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Joe Biden’s Afghan Nightmare

September 8, 2021

A shaken Biden administration is now trying to change the subject away from Afghanistan by turning to domestic issues. But extricating itself from the consequences of its Afghanistan decisions, however warranted, may take longer than the administration envisions.

WASHINGTON, DC – It is far from clear that President Joe Biden deserves the obloquy heaped on him for the US evacuation from Afghanistan. This is especially true given the endings of other American wars, and the nearly impossible situation confronting him – in particular, that the Kabul airport is located within a city of millions which had just come under Taliban control.
Learning the Right Lessons from US Economic Experimentation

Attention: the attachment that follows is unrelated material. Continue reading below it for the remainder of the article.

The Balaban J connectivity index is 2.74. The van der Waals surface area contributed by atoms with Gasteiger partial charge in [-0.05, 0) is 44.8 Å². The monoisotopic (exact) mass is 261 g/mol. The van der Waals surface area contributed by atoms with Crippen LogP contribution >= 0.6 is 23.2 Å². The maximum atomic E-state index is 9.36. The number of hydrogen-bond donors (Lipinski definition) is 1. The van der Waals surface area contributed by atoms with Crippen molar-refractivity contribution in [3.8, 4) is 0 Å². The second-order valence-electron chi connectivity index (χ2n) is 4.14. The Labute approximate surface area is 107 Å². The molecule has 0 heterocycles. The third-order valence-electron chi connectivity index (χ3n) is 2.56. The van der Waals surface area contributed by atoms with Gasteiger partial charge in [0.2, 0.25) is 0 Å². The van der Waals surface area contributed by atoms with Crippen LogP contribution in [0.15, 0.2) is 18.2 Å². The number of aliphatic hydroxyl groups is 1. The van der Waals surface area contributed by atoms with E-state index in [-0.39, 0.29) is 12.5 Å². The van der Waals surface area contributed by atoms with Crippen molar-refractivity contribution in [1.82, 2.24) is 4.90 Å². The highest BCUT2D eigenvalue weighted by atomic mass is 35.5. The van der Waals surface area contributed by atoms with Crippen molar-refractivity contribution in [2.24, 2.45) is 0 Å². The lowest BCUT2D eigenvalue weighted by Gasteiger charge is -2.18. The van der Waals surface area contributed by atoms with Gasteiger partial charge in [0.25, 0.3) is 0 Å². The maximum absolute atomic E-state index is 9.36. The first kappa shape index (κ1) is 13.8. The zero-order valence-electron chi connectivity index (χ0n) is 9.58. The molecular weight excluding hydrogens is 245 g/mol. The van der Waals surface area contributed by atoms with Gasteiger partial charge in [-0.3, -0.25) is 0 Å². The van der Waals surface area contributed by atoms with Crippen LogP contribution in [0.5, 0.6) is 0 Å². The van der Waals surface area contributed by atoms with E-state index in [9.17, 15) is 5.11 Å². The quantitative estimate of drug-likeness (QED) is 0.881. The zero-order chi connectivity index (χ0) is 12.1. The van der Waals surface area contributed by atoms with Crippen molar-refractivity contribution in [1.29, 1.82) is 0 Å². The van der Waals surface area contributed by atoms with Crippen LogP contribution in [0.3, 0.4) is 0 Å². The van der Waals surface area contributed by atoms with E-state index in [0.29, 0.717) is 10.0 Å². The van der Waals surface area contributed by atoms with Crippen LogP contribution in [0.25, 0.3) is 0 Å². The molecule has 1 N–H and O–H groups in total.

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The Big Lie and Its Consequences

May 17, 2021

By demonstrating craven loyalty to Donald Trump despite his lies about the 2020 election, the Republican Party is no longer simply playing for the base. By questioning the very integrity of America’s electoral system, it now represents an open threat to the US constitutional order.

WASHINGTON, DC – This period in US history could go down as the moment when America’s democratic system for electing a president – the most consequential duty of US citizens – was broken, perhaps for good.

The End of Israel’s Illusion

ANAS BABA/AFP via Getty Images

The Right Way to Worry

PS OnPoint

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Present at the Republican Self-Destruction

April 27, 2021

While former Republican Speaker of the House John Boehner’s recent memoir offers a tale of woe for his party, a new biography of Nancy Reagan shows just how far the institution has fallen. The big question now is whether the GOP will be able to reclaim respectability before it meets with complete ruin.